Special log Entry by Tania Stadler - Coastcare
University of Tasmania
If two weeks on a tall ship sailing around the most
southerly and westerly Cape Leeuwin in the wake of Matthew Flinders sounds like a great
adventure, it was!
Coastcare is part sponsor of the re-enactment of the circumnavigation made 200 years
ago by Matthew Flinders in the Investigator. This voyage is being undertaken by the
Windeward Bound, a brigantine with twelve sails built in Hobart in 1995 with largely
volunteer labour and commanded by Capt Sarah Parry, whom many of you would have seen
recently on the ABCs "Australian Story".
My own Voyage of discovery started in Fremantle in January 2002 and ended in Albany two
weeks later. A novice sailor, I took a little time to get adjusted to the movement of the
ship and contended with mild seasickness in the first day or so. But this soon passed as
our daily routine revolved around the 24 hour watches that everyone kept. At anchor at
Rottnest Island, we learned how to check the anchor cables, assess the ever-changing wind
direction and check the bilges-all OK there! At sea, on the run down the coast into
Bunbury and past Busselton, we learned how to take the helm and steer a straight course
(harder than it sounds!), keep a lookout for other vessels, craypots and occasionally
dolphins. Stops along the way included beautiful Bunker Bay, playground for the rich and
famous of Perth and Hamelin Bay, a more down-to-earth but very beautifully sited caravan
Checking the bilges was part of the watches at sea (still OK there!) but the best part
of the night watches, especially midnight to 4am were the stars (and steering by them) and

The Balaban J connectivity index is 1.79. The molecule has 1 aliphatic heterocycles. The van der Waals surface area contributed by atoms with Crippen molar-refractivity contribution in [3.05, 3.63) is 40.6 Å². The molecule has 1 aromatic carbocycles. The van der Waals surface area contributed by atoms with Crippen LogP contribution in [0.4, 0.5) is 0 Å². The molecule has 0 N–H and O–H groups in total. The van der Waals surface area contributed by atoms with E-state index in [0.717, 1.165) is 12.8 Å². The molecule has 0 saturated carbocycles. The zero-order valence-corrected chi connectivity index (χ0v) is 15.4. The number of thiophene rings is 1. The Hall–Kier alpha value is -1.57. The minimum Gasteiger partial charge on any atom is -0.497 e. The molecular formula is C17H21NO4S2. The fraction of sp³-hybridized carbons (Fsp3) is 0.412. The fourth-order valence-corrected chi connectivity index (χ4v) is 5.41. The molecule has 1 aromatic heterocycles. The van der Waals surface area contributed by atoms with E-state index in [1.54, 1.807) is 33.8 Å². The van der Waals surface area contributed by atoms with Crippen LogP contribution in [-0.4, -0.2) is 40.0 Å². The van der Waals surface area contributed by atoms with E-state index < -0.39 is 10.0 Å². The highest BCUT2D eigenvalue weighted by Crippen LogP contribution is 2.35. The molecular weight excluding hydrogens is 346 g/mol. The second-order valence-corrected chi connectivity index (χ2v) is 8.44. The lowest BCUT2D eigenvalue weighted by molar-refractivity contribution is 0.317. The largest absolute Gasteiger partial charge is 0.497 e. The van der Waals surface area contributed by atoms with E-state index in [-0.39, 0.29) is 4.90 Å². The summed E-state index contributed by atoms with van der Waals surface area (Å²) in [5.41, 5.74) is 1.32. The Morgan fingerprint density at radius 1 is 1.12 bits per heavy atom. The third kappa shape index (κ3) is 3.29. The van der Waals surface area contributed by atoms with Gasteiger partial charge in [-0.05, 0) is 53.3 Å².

the peaceful feeling of swishing along under sail. The 4am to 8am watch offered other
pleasures-taking over from the previous watch in the dark and watching the sun gradually
appear. On the west coast, the sunsets are more spectacular than in the eastern states,
but we witnessed some pretty special ones.
Heading further south, the weather turned cooler and as we rounded Cape Leeuwin, the
sky was overcast. This was a memorable moment as this was the first sight of the Terra
Australis that Matthew Flinders and his crew were commissioned to chart. After seven
months at sea, it would have been a welcome sight. It was notable on this voyage too, as
it signified the "turning point" for the Windeward Bound. After heading north,
west and south, the ship was now heading east towards the Great Australian Bight, Bass
Strait and Tasmania before its planned return to Sydney in July 2003.
After Cape Leeuwin, we still had to reach Albany which I thought would be very
straightforward. Not so, however, as we lost engine power after leaving Augusta. Engine
restored but not wanting to push its limits, we sailed south, and kept sailing until we
crossed the continental shelf where the depth of the water dropped to 3, 000 metres or
more. With the cooler, rougher weather it seemed as if we were heading straight for the
sub-Antarctic islands, an impression highlighted by the sight of albatrosses and
shearwaters wheeling over a vast and empty ocean. A lucky change of wind direction enabled
the ship to head north again. With the wind behind us and great skill on the helm, the
ship raced along at a very respectable 7 knots for the 18 hours it took to reach Albany.
Now, that may not sound very fast, but it certainly was for such a vessel, which often
travels at 1-2 knots under usual conditions.
There were many more experiences and highlights like the sight of the square rigged
sails filled with wind; the dolphins alongside; the sight of a large ship at night, lights
ablaze, first seen on the radar then looming out of the darkness; the sight of land on the
West Australian coast as Flinders would have seen it; the expressions of people watching
the ship coming into harbour; learning how to tie a bowline knot, "the rabbit comes
out of its burrow" and how to loop the ropes in a clockwise direction always!
Im afraid I still canąt tell the difference between a clew and a buntline though.
Maybe on another trip?
The Windeward Bound is due in northern Tasmania at the end of June and will leave
Devonport for Port Welshpool 30 June. There may still be vacancies available, so why not
check out the website: www.windbound.com or
contact the ship directly firstname.lastname@example.org
Coastcare Education Program
University of Tasmania